HOMEWORK 1
(1) Let S be a set of integers cfw_s0 , s1 , . . . , sk and assume that s0 > s1 > >
k
sk . Let M (S ) = i=0 (1)i si . So M (cfw_1, 2, 5, 6, 9) = 7, M (cfw_3) = 3, and
M () = 0. Compute
M (
HOMEWORK #5, DUE ON 11/08
(1) The goal of this problem to formally introduce generating functions. Each
student was assigned one part of this problem. If you dont know your
assignment, please let me k
MATH 681
1
Notes
Combinatorics and Graph Theory I
Recurrence relations, continued continued
Linear homogeneous recurrences are only one of several possible ways to describe a sequence as a
recurrence.
MATH 681
1
Notes
Combinatorics and Graph Theory I
Fun with the combination statistic
Of the 12 enumerative functions weve seen, the one with the most obvious utility is the combination
statistic, a.k.
MATH 681
1
Notes
Combinatorics and Graph Theory I
The Inclusion-Exclusion Principle
Our next step in developing the twelvefold way will deal with the surjective functions. Well build
these through the
MATH 681
1
Notes
Combinatorics and Graph Theory I
What is combinatorics?
Combinatorics is the branch of mathematics dealing with things that are discrete, such as the
integers, or words created from a
MATH 681
Final Exam
Answer exactly four of the following six questions. Indicate which four you would like
graded!
Binomial coecients, Stirling numbers, and arithmetic expressions need not be simplied
MATH 681
Final Exam
Answer exactly four of the following six questions. Indicate which four you would like
graded!
Binomial coecients, Stirling numbers, and arithmetic expressions need not be simplied
MATH 681
Exam #2
Answer exactly four of the following six questions. Indicate which four you would like
graded!
Binomial coecients, Stirling numbers, and arithmetic expressions need not be simplied
in
MATH 681
Exam #2
1. (10 of 12 students attempted this) A necklace consists of 6 gems; the gems can
be garnets, tourmaline, or zircons. Two necklaces are considered to be identical if one
can be obtain
MATH 681
Exam #1
Answer exactly four of the following six questions. Indicate which four you would like
graded!
Binomial coecients, Stirling numbers, and arithmetic expressions need not be simplied
in
MATH 681
1
1.1
Notes
Combinatorics and Graph Theory I
Generating functions, continued
Generating functions and partitions
We can make use of generating functions to answer some questions a bit more re
MATH 681
1
1.1
Notes
Combinatorics and Graph Theory I
Generating functions, continued
Exponential generating functions and set-partitions
At this point, weve come up with good generating-function disc
MATH 681
1
Notes
Combinatorics and Graph Theory I
Graph Theory
1.1
More on edge-counting
The number of edges incident on a vertex will be relevant for a number of reasons.
Denition 1. The degree of a
MATH 681
1
Notes
Combinatorics and Graph Theory I
Graph Theory
On to the good stu! Posets are but one kind of combinatorial structure. A somewhat more
complicated structure is the graph, which describ
MATH 681
1
1.1
Notes
Combinatorics and Graph Theory I
Chains and Antichains
Maximality and maximum-, uh, -ness?
To review, the denitions of a chain and antichain:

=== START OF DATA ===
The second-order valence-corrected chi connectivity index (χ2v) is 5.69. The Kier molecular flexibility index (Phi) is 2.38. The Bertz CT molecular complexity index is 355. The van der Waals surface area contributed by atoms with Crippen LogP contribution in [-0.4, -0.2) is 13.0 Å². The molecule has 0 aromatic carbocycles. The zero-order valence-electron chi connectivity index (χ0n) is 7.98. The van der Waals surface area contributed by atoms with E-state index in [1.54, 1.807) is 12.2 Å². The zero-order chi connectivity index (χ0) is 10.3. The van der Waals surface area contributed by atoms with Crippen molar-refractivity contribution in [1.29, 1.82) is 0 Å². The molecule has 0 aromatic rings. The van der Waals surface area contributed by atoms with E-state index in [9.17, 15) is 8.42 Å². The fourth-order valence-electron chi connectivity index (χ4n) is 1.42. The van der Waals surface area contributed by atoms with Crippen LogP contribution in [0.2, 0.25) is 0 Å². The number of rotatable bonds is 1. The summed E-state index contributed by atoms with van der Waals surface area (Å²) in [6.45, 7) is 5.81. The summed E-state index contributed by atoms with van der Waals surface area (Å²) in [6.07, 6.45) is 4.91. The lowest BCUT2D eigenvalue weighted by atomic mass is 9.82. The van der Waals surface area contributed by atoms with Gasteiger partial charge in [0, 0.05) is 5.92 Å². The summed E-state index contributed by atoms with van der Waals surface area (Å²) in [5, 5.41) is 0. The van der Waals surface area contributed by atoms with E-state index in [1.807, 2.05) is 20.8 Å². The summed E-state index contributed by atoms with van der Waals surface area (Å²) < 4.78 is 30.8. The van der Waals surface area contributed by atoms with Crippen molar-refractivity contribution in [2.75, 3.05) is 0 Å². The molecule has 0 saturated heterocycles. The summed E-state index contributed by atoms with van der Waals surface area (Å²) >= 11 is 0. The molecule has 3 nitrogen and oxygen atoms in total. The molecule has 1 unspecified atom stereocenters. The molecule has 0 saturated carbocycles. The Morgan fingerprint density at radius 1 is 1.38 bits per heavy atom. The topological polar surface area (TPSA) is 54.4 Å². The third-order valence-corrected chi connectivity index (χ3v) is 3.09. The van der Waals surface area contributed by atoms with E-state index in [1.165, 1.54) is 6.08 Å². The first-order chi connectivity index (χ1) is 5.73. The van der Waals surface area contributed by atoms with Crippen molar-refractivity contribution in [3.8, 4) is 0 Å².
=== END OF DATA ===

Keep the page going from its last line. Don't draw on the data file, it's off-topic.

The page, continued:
Denition 1. A chain is a totally orde
MATH 681
1
1.1
Notes
Combinatorics and Graph Theory I
Posets
Extreme elements
Last week we dened maximal, minimal, greatest, and least elements of a poset. We will explicitly
determine the useful prop
MATH 681
1
Notes
Combinatorics and Graph Theory I
Restricted symmetry-enumerations
So far weve built what is essentially a magic bullet to answer the question: if we freely paint an
object with k colo
MATH 681
1
Notes
Combinatorics and Graph Theory I
Equivalence classes of symmetries
This denition is probably familiar, but its useful for discussing classication under symmetry.
Denition 1. A set R o
MATH 681
1
Notes
Combinatorics and Graph Theory I
Catalan numbers
Previously, we used generating functions to discover the closed form Cn = 2
actually turn out to be marvelously simpliable:
1/2
n+1
(4
MATH 681
1
Notes
Combinatorics and Graph Theory I
Recurrence relations, continued yet again
One last lousy class of recurrences we should be able to solve:
1.1
Systems of recurrence relations
Sometime
MATH 681
Exam #1
1. (8 of 12 students attempted this) Prove the combinatorial identity
n2n1 + n(n 1)2n2 . You may use any method you like.
n
k=1
k2
n
k
=
A simple approach is purely combinatorial: the
MATH 681
Problem Set #5
This problem set is due at the beginning of class on November 10.
2
1. (5 points) Find an asymptotically accurate approximation for n in terms of polyn
nomials, exponentials, a
MATH 681
Problem Set #5
This problem set is due at the beginning of class on November 10.
2
1. (5 points) Find an asymptotically accurate approximation for n in terms of polyn
nomials, exponentials, a
MATH 681
Problem Set #4
This problem set is due at the beginning of class on October 22.
1. (10 points) For this problem, it will be helpful to note the following two power series
expansions:
x2 x4 x6
MATH 681
Problem Set #4
1. (10 points) For this problem, it will be helpful to note the following two power series
expansions:
ex + ex
x2 x4 x6
=1+
+
+
+
2
2!
4!
6!
ex ex
x3 x5 x7
=x+
+
+
+
2
3!
5!
MATH 681
Problem Set #3
This problem set is due at the beginning of class on October 1.
1. (10 points) Prove the following combinatorial identities:
(a) (5 points) Recall that S (n, k ) is equal to th
MATH 681
Problem Set #3
1. (10 points) Prove the following combinatorial identities:
(a) (5 points) Recall that S (n, k ) is equal to the number of ways to subdivide an
n-element set into k nonempty p
MATH 681
Problem Set #2
Show work for each problem. Answers without justication, or justied solely by direct
enumeration, are not acceptable. Arithmetic expressions may be left unsimplied.
This proble